The infamous ZeroAccess botnet is back in the news again.
For the second time since December 2013, when it took a serious hiding from Microsoft’s Digital Crimes Unit and its partners in industry and law enforcement, the much-reduced click fraud network has coughed back into life.
The once-mighty botnet is now only a shadow of its former self though, and the takedown efforts of a little over a year ago seem to have had a serious and long-lasting effect on the network and its operators.
The number of IP addresses involved in the network is now a fraction of its peak and doesn’t appear to be growing.
Around 50,000 computers are currently co-opted into the illegal network, which puts it into unremarkable, botnet journeyman territory.
That is a sobering thought.
It’s the history of ZeroAccess, and its historic size, that makes it newsworthy – under normal circumstances a botnet committing fraud using the stolen resources of tens of thousands of people does not stand it apart from the crowd.
Botnets are large, all-purpose collections of computers under the control of criminals.
The computers that make up the botnet – from servers, desktop PCs and in some cases even phones – are recruited in secret using malicious software.
Once they’re part of a botnet computers can be tasked with a range of activities, most commonly sending out huge volumes of spam and malware.
A principle focus for ZeroAccess was click fraud – the act of making money illegally by clicking on your own PPC (Pay Per Click) adverts.
Like any advertising, PPC is a way for companies to market themselves and drive traffic.
Advertisers reward websites that host their ads with a small fee every time an ad is clicked. All clicks are not equal though – that click is is supposed to be a potential customer; a real person, clicking deliberately.
If you can get the computers in a botnet to click on your own ads without giving themselves away as computers, or if you can get the computers’ owners to click on ads unwittingly, you can make money by taking those rewards fraudulently (using resources acquired illegally.)
At its height the ZeroAccess botnet had roped in millions of victims and was costing online advertisers an estimated $2.7 million USD per month.
It also proved to be very resistant to efforts to disrupt it.
That resilience came, in part at least, from the fact that it’s a P2P (Peer-to-Peer) network. In a P2P network any one computer can get what it needs from any other computer – they’re all equally important and equally disposable.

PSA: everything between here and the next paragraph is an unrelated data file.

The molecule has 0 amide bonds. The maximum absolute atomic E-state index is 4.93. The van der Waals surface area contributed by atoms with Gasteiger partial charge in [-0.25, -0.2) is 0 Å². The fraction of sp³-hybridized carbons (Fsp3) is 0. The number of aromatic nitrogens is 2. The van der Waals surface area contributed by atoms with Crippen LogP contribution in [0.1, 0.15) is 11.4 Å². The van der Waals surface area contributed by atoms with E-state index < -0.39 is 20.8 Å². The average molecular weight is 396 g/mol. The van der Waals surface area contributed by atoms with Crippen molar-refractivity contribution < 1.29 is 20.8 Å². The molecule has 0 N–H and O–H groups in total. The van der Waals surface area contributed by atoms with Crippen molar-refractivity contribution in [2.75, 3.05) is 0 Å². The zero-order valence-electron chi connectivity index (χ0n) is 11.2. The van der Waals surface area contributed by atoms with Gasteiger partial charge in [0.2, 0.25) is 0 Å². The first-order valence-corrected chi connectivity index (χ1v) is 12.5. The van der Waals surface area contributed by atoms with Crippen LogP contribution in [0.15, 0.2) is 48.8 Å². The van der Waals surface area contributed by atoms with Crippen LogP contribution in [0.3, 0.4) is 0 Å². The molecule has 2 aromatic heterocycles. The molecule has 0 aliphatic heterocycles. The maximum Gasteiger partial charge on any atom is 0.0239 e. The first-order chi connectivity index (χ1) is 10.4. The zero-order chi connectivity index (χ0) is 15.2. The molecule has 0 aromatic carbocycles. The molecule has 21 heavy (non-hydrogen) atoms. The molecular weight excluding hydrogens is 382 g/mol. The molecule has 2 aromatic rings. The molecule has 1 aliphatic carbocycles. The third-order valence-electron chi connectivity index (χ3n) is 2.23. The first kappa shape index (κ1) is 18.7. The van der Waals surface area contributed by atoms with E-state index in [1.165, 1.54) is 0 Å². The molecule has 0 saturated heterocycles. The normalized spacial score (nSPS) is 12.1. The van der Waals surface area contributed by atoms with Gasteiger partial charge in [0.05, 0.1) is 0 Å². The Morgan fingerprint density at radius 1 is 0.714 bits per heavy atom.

The owners of ZeroAccess would seed malware plugins into the botnet and disseminate them to all the computers in the network, peer-to-peer.
The takedown efforts of December 2013 focussed on the plugins rather than the peers – individual plugins relied on servers that could be blocked.
Each time a new server address appeared on the network that server was made inoperable as quickly as possible.
Eventually the hydra couldn’t generate new heads fast enough and the malware authors raised the white flag (almost literally.)
It entered hiatus again a few months later.
James Wyke, a Senior Threat Researcher with SophosLabs, explained that the network has been limping along since.
...the botnet hasn't grown ever since law enforcement action took out vast swathes of it.
Our statistics show this ... we've seen barely any new droppers since.
The botnet should reduce in size over time because computers that leave are not replaced. Computers leave when they’re retired or if they’re cleaned up with anti-virus software.
According to Wyke, that’s happening very slowly.
...there does appear to be an amount of infected machines still in the botnet that are never getting cleaned up, and these have been receiving plugins through the p2p network for quite some time.
[the ZeroAccess operators] are just relying on the same machines staying infected perpetually.
...there are a considerable number of infected machines still in the botnet and their owners simply don't realise they are infected.
ZeroAccess might be unremarkable now but it still has tens of thousands of victims whose computers are not their own.
And of course even if we aren’t direct participants we’re all victims of the effects of botnets like ZeroAccess.
On 10 February it’s Safer Internet Day and this year’s theme is “let’s create a better internet together”. A great way to celebrate that idea would be to rid the internet of the ZeroAccess by cleaning up its rear guard – something we can do by taking responsibility for the security of our friends and family’s computers.
For an in-depth look at ZeroAccess, read SophosLabs’ detailed report: The ZeroAccess Botnet – Mining and fraud for massive financial gain
Learn more about botnets
Listen to our Techknow podcast entitled Understanding botnets.